We’ve detected strong demand for a quick profile on Enrico Letta, who has just been appointed Italy’s new Prime Minister. With the debate raging over the wisdom or otherwise of German-style fiscal discipline in the eurozone, the big question is: is Letta against austerity? Here’s a short bio:
- Letta is from Tuscany and will turn 47 in August. This means he’s in line to become Italy’s third-youngest Prime Minister ever.
- He holds a PhD in European Law, and was appointed Europe Minister in 1998. At the time, he was 32 – which made him the youngest Italian minister ever. He also served as Industry Minister under Massimo D’Alema.
- Letta was an MEP between 2004 and 2006.
- He’s been the deputy leader of the centre-left Democratic Party since 2009.
- Importantly, he is a big AC Milan fan – which could help him win support from Silvio Berlusconi. Well, perhaps along with the fact that Enrico Letta is the nephew of Gianni Letta, Il Cavaliere‘s closest aide.
So what about his political views and that key austerity point?
In his press statement after the meeting with President Giorgio Napolitano, Letta said Italy should be
“firmly committed to changing the direction of EU [economic] policies [which are] too focused on austerity, which as European Commission President [José Manuel] Barroso said the other day are no longer sufficient.”
And remember that when the EU won the Nobel Peace Prize, Letta tweeted the award should be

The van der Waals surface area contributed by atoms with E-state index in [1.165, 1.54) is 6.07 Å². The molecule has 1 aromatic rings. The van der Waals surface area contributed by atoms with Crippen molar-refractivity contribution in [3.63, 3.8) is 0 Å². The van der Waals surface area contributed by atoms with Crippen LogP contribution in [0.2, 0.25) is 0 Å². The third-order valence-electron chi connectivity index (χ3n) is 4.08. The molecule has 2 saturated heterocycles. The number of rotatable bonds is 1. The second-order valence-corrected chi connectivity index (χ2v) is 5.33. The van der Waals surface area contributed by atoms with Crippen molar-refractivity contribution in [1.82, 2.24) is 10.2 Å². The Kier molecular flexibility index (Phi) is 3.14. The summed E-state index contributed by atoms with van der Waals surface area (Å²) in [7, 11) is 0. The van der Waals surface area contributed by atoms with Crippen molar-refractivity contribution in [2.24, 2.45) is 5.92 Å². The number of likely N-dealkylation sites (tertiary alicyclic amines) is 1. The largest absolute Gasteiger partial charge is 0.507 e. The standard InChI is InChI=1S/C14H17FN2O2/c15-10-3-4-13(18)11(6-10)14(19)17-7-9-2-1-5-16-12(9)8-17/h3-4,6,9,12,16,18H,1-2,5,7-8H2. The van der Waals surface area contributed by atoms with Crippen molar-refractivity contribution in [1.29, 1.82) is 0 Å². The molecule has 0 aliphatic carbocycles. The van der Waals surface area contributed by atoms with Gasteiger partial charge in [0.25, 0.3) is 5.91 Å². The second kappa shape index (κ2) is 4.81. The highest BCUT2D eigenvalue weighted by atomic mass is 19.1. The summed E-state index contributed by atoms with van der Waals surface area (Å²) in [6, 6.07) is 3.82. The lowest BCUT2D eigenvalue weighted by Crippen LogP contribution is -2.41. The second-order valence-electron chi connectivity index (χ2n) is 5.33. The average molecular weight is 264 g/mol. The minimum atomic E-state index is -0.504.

“a spur to be prouder, more concrete and effective in our pro-European stance. There’s no future without the United States of Europe.”
This goes to show he is strongly in favour of more EU integration (though admittedly so are a majority of Italian politicians). In other words, Napolitano has appointed a Prime Minister with solid European credentials and who can credibly argue for an easing of austerity in the EU. Quite smart.
Crucially, Letta also stressed the new government won’t be formed “at any cost”. This can be seen as a warning to Silvio Berlusconi not to set out too tough conditions for lending his support. However, it’s worth bearing in mind that Berlusconi’s centre-right alliance is ahead in all opinion polls – meaning Silvio is in a position of strength right now.
Letta will hold talks with all other political parties tomorrow. If things move on smoothly, we should have the list of ministers by the end of the week. Follow us on Twitter @OpenEurope and @LondonerVince for further updates from Italy.Open Europe blog team